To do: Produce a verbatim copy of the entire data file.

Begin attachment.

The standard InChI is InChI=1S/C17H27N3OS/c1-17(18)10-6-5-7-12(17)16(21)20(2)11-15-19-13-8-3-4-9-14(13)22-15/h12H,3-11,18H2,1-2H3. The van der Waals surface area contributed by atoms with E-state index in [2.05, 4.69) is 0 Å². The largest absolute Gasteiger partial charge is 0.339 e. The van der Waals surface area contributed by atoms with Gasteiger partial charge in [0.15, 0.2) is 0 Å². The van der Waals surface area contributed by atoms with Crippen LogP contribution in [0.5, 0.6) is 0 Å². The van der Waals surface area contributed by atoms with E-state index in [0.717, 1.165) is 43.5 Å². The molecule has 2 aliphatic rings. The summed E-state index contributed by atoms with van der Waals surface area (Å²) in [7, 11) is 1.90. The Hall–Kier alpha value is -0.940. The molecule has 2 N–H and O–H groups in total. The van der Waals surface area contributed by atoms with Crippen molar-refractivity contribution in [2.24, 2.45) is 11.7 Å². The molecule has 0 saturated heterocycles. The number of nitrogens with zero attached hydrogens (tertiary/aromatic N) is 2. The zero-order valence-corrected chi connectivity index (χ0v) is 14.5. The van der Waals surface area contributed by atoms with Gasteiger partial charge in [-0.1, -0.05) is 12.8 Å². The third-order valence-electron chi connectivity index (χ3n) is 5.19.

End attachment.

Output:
The standard InChI is InChI=1S/C17H27N3OS/c1-17(18)10-6-5-7-12(17)16(21)20(2)11-15-19-13-8-3-4-9-14(13)22-15/h12H,3-11,18H2,1-2H3. The van der Waals surface area contributed by atoms with E-state index in [2.05, 4.69) is 0 Å². The largest absolute Gasteiger partial charge is 0.339 e. The van der Waals surface area contributed by atoms with Gasteiger partial charge in [0.15, 0.2) is 0 Å². The van der Waals surface area contributed by atoms with Crippen LogP contribution in [0.5, 0.6) is 0 Å². The van der Waals surface area contributed by atoms with E-state index in [0.717, 1.165) is 43.5 Å². The molecule has 2 aliphatic rings. The summed E-state index contributed by atoms with van der Waals surface area (Å²) in [7, 11) is 1.90. The Hall–Kier alpha value is -0.940. The molecule has 2 N–H and O–H groups in total. The van der Waals surface area contributed by atoms with Crippen molar-refractivity contribution in [2.24, 2.45) is 11.7 Å². The molecule has 0 saturated heterocycles. The number of nitrogens with zero attached hydrogens (tertiary/aromatic N) is 2. The zero-order valence-corrected chi connectivity index (χ0v) is 14.5. The van der Waals surface area contributed by atoms with Gasteiger partial charge in [-0.1, -0.05) is 12.8 Å². The third-order valence-electron chi connectivity index (χ3n) is 5.19.